Deadly US Flu Outbreak May Be Linked to Cold, Dry Air

By Mark Leberfinger, AccuWeather.com Staff Writer
January 13, 2014; 6:43 AM ET
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Health officials continue to urge residents to get their flu shots as half of the United States reports a widespread outbreak.

Flu cases have been reported in every state, Puerto Rico and the District of Columbia, the U.S. Centers for Disease Control and Prevention said. Regional outbreaks have also been reported in 20 other states.

Studies have suggested that seasonal influenza viruses have a seasonal pattern; influenza viruses circulate at higher levels in cold weather and at lower levels in warm weather, but it is a subject that needs further investigation, Dr. Michael Jhung of the CDC said.

@kevinwmoore tweeted: "Get the flu shot. Seriously."

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So far during the 2013-14 season, 2009 H1N1 influenza viruses have been most common to circulate and cause illness. The 2009 H1N1 influenza virus, the so-called swine flu, was first identified in 2009, when it emerged to cause an influenza pandemic.

"Since then, it has circulated worldwide as a seasonal flu virus, although this is the first year since 2009 that it has been the predominant strain," Jhung, a medical officer for the Surveillance and Outbreak Response Team in the Influenza Division of the National Center for Immunization and Respiratory Diseases of the CDC, said.

Six flu-related deaths have occurred in Pennsylvania, where there is a widespread outbreak of the flu, Pennsylvania Health Department Spokeswoman Holli Senior said.

All 67 Pennsylvania counties have reported flu cases, 90 percent of which are of the H1N1 variety.

Since the 2010-11 season, the flu vaccine started to cover the N1H1 strain.

"It's certainly not too late to get vaccinated," Senior said. "A flu shot is the best way to prevent the flu and protect you and your loved ones."

It takes about two weeks for the vaccine to build up full immunity, she said.

There are three classes of factors that may contribute to the influenza season in the U.S., Jhung said.

"The three classes are: one, factors related to host resistance to infection (seasonal variation in the body's immune response to infection with influenza viruses); two, factors related to environmental survival of influenza virus (seasonal variation in ambient temperature and relative humidity that impact survival of influenza virus outside hosts); and three, factors related to seasonal variation in host behavior (spending more time indoors during cold winter months, close contact of susceptible children in schools during fall and winter months)," he said.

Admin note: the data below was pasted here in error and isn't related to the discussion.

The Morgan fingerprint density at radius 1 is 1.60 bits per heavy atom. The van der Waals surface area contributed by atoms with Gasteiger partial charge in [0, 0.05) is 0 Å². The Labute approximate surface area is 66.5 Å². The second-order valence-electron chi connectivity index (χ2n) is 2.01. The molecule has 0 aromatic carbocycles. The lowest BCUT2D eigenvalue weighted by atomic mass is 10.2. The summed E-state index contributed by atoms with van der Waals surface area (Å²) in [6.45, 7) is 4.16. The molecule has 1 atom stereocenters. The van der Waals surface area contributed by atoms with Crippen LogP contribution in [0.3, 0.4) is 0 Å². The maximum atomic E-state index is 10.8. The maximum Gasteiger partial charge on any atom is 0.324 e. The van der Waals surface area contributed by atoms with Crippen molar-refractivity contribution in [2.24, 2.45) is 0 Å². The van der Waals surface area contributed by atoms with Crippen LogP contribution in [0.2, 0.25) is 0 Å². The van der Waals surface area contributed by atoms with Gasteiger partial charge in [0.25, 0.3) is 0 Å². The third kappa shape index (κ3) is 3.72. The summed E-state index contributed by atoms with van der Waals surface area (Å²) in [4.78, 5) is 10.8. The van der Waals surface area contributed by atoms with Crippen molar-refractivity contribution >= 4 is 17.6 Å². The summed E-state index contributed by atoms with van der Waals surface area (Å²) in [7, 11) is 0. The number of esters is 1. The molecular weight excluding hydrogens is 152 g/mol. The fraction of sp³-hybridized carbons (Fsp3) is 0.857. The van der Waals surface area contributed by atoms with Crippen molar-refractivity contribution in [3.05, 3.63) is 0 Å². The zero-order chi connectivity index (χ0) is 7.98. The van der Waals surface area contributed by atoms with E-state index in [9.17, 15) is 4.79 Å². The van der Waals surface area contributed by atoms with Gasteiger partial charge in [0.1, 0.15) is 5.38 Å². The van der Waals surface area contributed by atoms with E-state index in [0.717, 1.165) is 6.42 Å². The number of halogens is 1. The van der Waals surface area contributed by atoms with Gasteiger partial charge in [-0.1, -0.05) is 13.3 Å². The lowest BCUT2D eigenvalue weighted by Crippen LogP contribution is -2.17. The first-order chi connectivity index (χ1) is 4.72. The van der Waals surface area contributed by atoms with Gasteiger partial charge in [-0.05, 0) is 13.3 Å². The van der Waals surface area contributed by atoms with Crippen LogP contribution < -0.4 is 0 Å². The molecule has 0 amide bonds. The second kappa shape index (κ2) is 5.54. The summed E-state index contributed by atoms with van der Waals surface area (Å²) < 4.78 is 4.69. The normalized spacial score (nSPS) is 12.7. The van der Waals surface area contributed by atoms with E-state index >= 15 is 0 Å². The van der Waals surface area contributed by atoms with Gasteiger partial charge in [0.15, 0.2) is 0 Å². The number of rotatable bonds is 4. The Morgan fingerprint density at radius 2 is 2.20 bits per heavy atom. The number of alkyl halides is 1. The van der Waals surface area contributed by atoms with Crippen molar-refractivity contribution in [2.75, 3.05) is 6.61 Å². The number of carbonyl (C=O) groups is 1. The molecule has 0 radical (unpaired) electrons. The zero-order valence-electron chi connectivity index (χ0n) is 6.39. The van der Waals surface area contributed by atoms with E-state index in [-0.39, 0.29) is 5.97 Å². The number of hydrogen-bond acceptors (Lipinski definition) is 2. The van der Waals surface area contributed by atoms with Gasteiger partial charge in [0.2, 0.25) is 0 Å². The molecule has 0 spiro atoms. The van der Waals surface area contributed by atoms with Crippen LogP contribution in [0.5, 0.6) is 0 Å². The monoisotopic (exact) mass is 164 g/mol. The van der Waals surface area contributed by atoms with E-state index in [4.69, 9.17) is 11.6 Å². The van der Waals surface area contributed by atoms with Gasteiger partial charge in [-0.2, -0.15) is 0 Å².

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Soon there may be a flu forecast, just like the daily weather and pollen count forecasts.

Jeffrey Shaman, assistant professor at the Department of Environmental Health Sciences for Columbia University, developed a forecast model to predict influenza's spread up to seven weeks in advance.

The model is predicated on the rate of influenza outbreaks being specific to each region and associated with absolute humidity levels, Shaman told AccuWeather.com in December.

The degree to which ambient temperature and relative humidity contribute is not completely understood, Jhung said.

"Influenza virus shows increased survival in environments with lower ambient temperatures and lower relative humidity (compared with higher temperature and higher humidity), and studies suggest that influenza virus transmission can be facilitated by cold, dry conditions," he said.

Pharmacist Alexander Christianson, left, gives John Bagley, 77, a flu shot during the Flu + You event at Memorial Hospital of Tampa, sponsored by the National Council on Aging and Sanofi Pasteur on Friday, Oct. 4, 2013, in Tampa, Fla. (Brian Blanco / AP Images for National Council on Aging and Sanofi Pasteur)

Widespread influenza activity is ongoing in Alabama, Alaska, Arkansas, Colorado, Connecticut, Georgia, Idaho, Illinois, Indiana, Kansas, Louisiana, Massachusetts, Minnesota, Nebraska, Nevada, New York, North Carolina, Oklahoma, Oregon, Pennsylvania, Texas, Utah, Virginia, Washington and Wyoming.

Regional influenza activity was reported in California, Florida, Iowa, Kentucky, Maine, Maryland, Michigan, Mississippi, Missouri, Montana, New Hampshire, New Jersey, New Mexico, North Dakota, Ohio, South Carolina, South Dakota, Tennessee, West Virginia and Wisconsin.

"Although it is too early to compare the duration or severity of the current season to previous seasons, increases in influenza activity are expected to continue in the coming weeks, and most influenza seasons typically show peak activity in January or February," Jhung said.


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